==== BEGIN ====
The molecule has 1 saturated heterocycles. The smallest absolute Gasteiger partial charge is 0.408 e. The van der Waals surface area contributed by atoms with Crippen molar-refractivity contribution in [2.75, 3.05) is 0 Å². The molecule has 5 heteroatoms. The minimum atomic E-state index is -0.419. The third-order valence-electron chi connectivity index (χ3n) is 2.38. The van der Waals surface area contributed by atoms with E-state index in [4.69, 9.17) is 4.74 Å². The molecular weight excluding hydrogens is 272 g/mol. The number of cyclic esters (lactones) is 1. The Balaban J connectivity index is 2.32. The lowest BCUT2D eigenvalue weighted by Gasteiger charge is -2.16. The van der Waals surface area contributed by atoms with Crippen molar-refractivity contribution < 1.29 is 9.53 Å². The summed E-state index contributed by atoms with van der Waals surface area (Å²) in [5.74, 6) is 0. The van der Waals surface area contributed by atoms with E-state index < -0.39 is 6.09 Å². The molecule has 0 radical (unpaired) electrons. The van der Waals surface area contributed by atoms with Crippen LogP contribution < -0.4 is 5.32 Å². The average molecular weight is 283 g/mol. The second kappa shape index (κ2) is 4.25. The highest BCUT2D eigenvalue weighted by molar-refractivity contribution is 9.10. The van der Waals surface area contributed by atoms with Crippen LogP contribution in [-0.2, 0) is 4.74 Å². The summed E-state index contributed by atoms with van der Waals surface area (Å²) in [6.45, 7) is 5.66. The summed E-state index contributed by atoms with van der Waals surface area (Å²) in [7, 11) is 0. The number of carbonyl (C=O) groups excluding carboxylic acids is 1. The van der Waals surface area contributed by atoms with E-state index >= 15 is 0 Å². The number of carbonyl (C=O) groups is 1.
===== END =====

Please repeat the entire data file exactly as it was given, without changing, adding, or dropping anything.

The molecule has 1 saturated heterocycles. The smallest absolute Gasteiger partial charge is 0.408 e. The van der Waals surface area contributed by atoms with Crippen molar-refractivity contribution in [2.75, 3.05) is 0 Å². The molecule has 5 heteroatoms. The minimum atomic E-state index is -0.419. The third-order valence-electron chi connectivity index (χ3n) is 2.38. The van der Waals surface area contributed by atoms with E-state index in [4.69, 9.17) is 4.74 Å². The molecular weight excluding hydrogens is 272 g/mol. The number of cyclic esters (lactones) is 1. The Balaban J connectivity index is 2.32. The lowest BCUT2D eigenvalue weighted by Gasteiger charge is -2.16. The van der Waals surface area contributed by atoms with Crippen molar-refractivity contribution < 1.29 is 9.53 Å². The summed E-state index contributed by atoms with van der Waals surface area (Å²) in [5.74, 6) is 0. The van der Waals surface area contributed by atoms with E-state index < -0.39 is 6.09 Å². The molecule has 0 radical (unpaired) electrons. The van der Waals surface area contributed by atoms with Crippen LogP contribution < -0.4 is 5.32 Å². The average molecular weight is 283 g/mol. The second kappa shape index (κ2) is 4.25. The highest BCUT2D eigenvalue weighted by molar-refractivity contribution is 9.10. The van der Waals surface area contributed by atoms with Crippen LogP contribution in [-0.2, 0) is 4.74 Å². The summed E-state index contributed by atoms with van der Waals surface area (Å²) in [6.45, 7) is 5.66. The summed E-state index contributed by atoms with van der Waals surface area (Å²) in [7, 11) is 0. The number of carbonyl (C=O) groups excluding carboxylic acids is 1. The van der Waals surface area contributed by atoms with E-state index >= 15 is 0 Å². The number of carbonyl (C=O) groups is 1.